Non-audit services supplied to Northern Rock by
have raised serious worries that auditors of large financial institutions are
conflicted, MPs on the influential Treasury committee have said.
‘There appears to be a particular conflict of interest between the statutory
role of the auditor and the other work it may undertake for a financial
‘For example, PwC was paid £700,000 in non-audit fees, largely comprised of
fees relating to assurance services in connection with Northern Rock’s actions
in raising finance,’ the committee said in a hard-hitting report on the troubled
The MPs were also critical about the scope of assurance PwC was able to offer
Northern Rock shareholders with regards to the bank’s risk management processes.
The committee said an audit could offer nothing more than ‘a snapshot of the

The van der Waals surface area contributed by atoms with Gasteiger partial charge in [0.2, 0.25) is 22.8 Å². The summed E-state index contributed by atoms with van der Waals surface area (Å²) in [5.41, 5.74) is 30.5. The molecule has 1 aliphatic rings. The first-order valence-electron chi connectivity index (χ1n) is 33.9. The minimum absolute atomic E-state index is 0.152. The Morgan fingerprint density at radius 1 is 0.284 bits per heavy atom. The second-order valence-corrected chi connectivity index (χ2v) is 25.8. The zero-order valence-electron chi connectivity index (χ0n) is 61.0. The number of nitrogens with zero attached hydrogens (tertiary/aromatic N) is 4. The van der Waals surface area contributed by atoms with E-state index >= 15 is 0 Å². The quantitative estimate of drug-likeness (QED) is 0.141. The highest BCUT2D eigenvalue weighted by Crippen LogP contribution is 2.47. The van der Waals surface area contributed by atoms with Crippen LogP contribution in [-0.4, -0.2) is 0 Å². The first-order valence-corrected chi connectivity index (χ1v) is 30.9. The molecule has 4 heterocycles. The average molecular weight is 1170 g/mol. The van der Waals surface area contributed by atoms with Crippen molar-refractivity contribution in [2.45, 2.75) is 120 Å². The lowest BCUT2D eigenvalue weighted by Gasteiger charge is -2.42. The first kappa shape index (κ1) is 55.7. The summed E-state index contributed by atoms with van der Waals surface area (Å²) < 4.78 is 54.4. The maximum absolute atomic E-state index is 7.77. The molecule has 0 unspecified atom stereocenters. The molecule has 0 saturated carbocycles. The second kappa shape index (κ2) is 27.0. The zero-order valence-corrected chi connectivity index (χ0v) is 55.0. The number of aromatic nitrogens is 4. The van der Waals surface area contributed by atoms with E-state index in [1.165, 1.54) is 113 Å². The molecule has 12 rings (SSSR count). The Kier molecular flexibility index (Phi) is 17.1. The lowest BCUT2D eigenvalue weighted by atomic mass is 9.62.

paststate of the company’.
The committee stopped short of criticising PwC specifically, but it will be a
great embarrassment to the firm that these general issues arose within a company
under its watch.
Jon Grant, executive director of the
Auditing Practices Board,
defended the UK audit system against the criticisms made by the MPs. He said
regulators had consulted widely on risk management and conflicts of interest,
and received support from stakeholders for the UK’s principles-based approach.
‘There was no appetite among stakeholders for US-style regulation,’ Grant told
PwC declined to comment.
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